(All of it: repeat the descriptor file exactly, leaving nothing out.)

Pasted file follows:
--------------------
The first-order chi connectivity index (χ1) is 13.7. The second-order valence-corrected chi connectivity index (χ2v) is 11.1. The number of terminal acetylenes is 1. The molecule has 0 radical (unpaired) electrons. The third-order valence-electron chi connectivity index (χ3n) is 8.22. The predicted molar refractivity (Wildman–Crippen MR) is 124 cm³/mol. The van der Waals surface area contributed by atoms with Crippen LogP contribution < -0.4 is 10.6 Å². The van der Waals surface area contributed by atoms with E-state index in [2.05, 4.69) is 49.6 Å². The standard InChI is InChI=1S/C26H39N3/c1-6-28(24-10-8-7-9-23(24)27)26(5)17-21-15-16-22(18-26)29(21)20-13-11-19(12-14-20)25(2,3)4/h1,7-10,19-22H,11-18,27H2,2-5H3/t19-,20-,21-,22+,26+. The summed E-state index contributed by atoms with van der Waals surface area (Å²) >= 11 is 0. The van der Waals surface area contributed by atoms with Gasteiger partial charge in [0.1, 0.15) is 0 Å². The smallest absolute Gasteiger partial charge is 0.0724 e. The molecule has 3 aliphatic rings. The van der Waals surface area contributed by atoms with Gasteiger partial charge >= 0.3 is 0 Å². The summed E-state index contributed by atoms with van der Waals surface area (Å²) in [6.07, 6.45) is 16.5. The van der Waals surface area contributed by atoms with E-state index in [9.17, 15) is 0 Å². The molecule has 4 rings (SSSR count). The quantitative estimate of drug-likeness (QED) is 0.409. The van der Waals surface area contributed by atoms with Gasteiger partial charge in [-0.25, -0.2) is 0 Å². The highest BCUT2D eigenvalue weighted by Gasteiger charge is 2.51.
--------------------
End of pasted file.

The first-order chi connectivity index (χ1) is 13.7. The second-order valence-corrected chi connectivity index (χ2v) is 11.1. The number of terminal acetylenes is 1. The molecule has 0 radical (unpaired) electrons. The third-order valence-electron chi connectivity index (χ3n) is 8.22. The predicted molar refractivity (Wildman–Crippen MR) is 124 cm³/mol. The van der Waals surface area contributed by atoms with Crippen LogP contribution < -0.4 is 10.6 Å². The van der Waals surface area contributed by atoms with E-state index in [2.05, 4.69) is 49.6 Å². The standard InChI is InChI=1S/C26H39N3/c1-6-28(24-10-8-7-9-23(24)27)26(5)17-21-15-16-22(18-26)29(21)20-13-11-19(12-14-20)25(2,3)4/h1,7-10,19-22H,11-18,27H2,2-5H3/t19-,20-,21-,22+,26+. The summed E-state index contributed by atoms with van der Waals surface area (Å²) >= 11 is 0. The van der Waals surface area contributed by atoms with Gasteiger partial charge in [0.1, 0.15) is 0 Å². The smallest absolute Gasteiger partial charge is 0.0724 e. The molecule has 3 aliphatic rings. The van der Waals surface area contributed by atoms with Gasteiger partial charge >= 0.3 is 0 Å². The summed E-state index contributed by atoms with van der Waals surface area (Å²) in [6.07, 6.45) is 16.5. The van der Waals surface area contributed by atoms with E-state index in [9.17, 15) is 0 Å². The molecule has 4 rings (SSSR count). The quantitative estimate of drug-likeness (QED) is 0.409. The van der Waals surface area contributed by atoms with Gasteiger partial charge in [-0.25, -0.2) is 0 Å². The highest BCUT2D eigenvalue weighted by Gasteiger charge is 2.51.